McConnell Presents Purple Heart to Sergeant Jesse T. Wethington During Ceremony in Louisville

McConnell Presents Purple Heart to Sergeant Jesse T. Wethington
McConnell Presents Purple Heart to Sergeant Jesse T. Wethington

U.S. Senate Republican Leader Mitch McConnell presented the Purple Heart Medal to Sergeant Jesse T. Wethington of Liberty, Kentucky, during a ceremony at the VFW Post in Middletown on Saturday, April 5, 2014. The following are Senator McConnell’s remarks:

“Thank you for that kind introduction. Thank you, General Dolan, for the invocation. It is my great honor to be here for the presentation of the Purple Heart Medal to Sergeant Jesse T. Wethington of Liberty, Kentucky, for wounds received in action while in service to our country in Iraq. It is an honor that is long overdue.

“Because we are here to recognize the service of a brave soldier, it is fitting to be at VFW Post 1170. I want to thank our hosts, led by VFW Post Commander Dwight Riggle. I also want to thank VFW State Commander Joe Schnitterbaum and VFW leaders Brian Duffy and Carl Kaelin for all they have done in support of America’s veterans.

“It’s a pleasure to have Chris Smrt and the Kentucky chapter of the Military Order of the Purple Heart here today to welcome Sergeant Wethington into their ranks. Chris and the Military Order of the Purple Heart, like the VFW, are strong advocates for our veterans.

“And on this day when we’re honoring a Kentucky Guardsman, it’s wonderful to see so many Kentucky Guard soldiers and airmen here today, including our outstanding Adjutant General, Ed Tonini.

“Finally, I’d like to welcome the folks who came here from Jesse’s hometown of Liberty, including Jesse’s wife, Ashley; his daughter, Hannah; his mother, Gayle; Jesse’s brother, Chris, and Chris’s wife, Dorothy; Jesse’s mother-in-law, Mrs. Hope Metz; Casey County Attorney Tom Weddle; and Liberty VFW Post Commander and former State VFW Commander Claude Wyatt. Welcome to VFW Post 1170.

“The original Purple Heart, also known as the Badge of Military Merit, was established by George Washington himself, and as such, the Purple Heart is the oldest existing military award that is still given to servicemembers.

“I think the commander of the Continental Army and our first president can speak better than I to the courage and bravery which this award represents. In July of 1776, at the outbreak of the War for Independence, General Washington wrote in his own hand the weight of the task that had befallen him and his army. He said:

The fate of unborn millions will now depend, under God, on the courage and conduct of this Army…we have therefore to resolve to conquer or die.…Let us therefore rely upon the goodness of the cause, and the aid of the Supreme Being, in whose hands victory is, to animate and encourage us to great and noble actions. The eyes of all our countrymen are now upon us.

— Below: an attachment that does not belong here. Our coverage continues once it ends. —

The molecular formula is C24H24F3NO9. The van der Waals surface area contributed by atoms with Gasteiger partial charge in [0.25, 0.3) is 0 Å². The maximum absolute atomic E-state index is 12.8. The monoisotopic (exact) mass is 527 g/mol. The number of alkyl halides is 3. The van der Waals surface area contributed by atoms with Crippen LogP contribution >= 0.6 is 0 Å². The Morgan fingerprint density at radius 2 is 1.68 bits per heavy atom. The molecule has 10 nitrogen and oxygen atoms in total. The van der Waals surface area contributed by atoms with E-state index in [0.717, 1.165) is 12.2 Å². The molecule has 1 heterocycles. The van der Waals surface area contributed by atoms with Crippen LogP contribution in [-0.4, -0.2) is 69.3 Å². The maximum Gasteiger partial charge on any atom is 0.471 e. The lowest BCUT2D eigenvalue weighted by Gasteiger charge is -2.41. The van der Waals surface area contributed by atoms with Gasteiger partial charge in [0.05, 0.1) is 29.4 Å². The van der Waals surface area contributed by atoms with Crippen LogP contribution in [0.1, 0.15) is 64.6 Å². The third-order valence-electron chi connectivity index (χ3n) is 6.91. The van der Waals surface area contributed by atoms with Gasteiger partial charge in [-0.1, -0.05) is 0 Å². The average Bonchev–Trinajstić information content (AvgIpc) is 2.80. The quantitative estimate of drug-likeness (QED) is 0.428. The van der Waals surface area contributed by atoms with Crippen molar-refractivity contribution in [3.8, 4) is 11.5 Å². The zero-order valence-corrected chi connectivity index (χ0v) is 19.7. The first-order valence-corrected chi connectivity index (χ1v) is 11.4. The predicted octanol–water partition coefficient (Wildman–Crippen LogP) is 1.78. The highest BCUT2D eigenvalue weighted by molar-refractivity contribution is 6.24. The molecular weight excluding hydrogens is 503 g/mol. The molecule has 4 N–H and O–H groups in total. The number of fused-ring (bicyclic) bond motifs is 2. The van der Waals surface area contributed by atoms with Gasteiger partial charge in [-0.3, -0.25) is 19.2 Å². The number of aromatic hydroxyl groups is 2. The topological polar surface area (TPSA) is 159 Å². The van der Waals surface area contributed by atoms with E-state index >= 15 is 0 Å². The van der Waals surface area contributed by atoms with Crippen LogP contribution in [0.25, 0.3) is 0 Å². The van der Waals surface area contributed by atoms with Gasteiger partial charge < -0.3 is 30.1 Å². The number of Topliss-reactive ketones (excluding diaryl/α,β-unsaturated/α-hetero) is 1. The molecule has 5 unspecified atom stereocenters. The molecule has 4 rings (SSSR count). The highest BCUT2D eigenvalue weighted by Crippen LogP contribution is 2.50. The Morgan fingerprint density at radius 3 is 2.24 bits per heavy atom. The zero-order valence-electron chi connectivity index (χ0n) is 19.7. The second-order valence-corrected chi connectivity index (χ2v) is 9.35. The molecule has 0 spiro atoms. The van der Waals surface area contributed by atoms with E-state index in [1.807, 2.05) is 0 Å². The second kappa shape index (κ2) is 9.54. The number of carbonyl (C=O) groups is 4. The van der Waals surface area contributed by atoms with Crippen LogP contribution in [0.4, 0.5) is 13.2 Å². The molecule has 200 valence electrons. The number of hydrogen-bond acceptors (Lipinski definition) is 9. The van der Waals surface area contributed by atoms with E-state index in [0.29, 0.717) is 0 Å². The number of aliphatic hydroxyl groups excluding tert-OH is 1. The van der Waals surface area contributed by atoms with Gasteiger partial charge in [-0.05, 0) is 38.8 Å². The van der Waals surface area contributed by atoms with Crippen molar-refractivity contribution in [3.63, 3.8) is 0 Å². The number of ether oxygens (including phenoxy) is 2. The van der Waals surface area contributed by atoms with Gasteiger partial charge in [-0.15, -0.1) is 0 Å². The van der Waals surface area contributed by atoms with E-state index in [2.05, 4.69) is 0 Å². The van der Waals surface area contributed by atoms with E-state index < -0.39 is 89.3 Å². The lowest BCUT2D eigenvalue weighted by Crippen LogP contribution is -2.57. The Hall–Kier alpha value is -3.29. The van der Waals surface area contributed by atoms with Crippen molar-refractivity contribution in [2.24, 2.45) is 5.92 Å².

“That same patriotism—that same Spirit of ’76—which was embodied by the leader of the Revolutionary Army lives on today in those in uniform such as Jesse. Perhaps that is inevitable in Jesse’s case, given that he hails from a place called Liberty, a town founded by Revolutionary War veterans in 1806.

“Although warfare has changed dramatically since the Revolutionary Era, the valor of our warfighters, such as Jesse, remains the same. That valor would have been instantly recognizable to George Washington.

“It is the same valor that propelled Americans to victory against the mighty British Empire. The same valor that propelled Americans to die for other men’s freedoms in the Civil War. The same valor we remember in the Greatest Generation, men and women who sacrificed halfway around the globe to save democracy. The same valor displayed in Cold War conflicts in Korea and Vietnam.

“Sergeant Wethington’s service is simply the latest chapter in a long and unbroken line of heroism and sacrifice, a line that is as old as our country.

“The story of Jesse Wethington, the soldier from Liberty, is like that of those who served in the Revolutionary War—it is the story of a volunteer. Jesse could have chosen any number of paths, paths that would not have involved protecting “the fate of unborn millions,” paths that would not have placed him in imminent danger.

“Instead, Jesse volunteered to serve in the Kentucky Army National Guard. He volunteered to go on the road in a Humvee that would be targeted by the enemy in Iraq. He volunteered to sit in the gunner’s turret. And even after his injury in combat, Jesse volunteered again to sit right back in that gunner’s turret through the end of his tour of duty.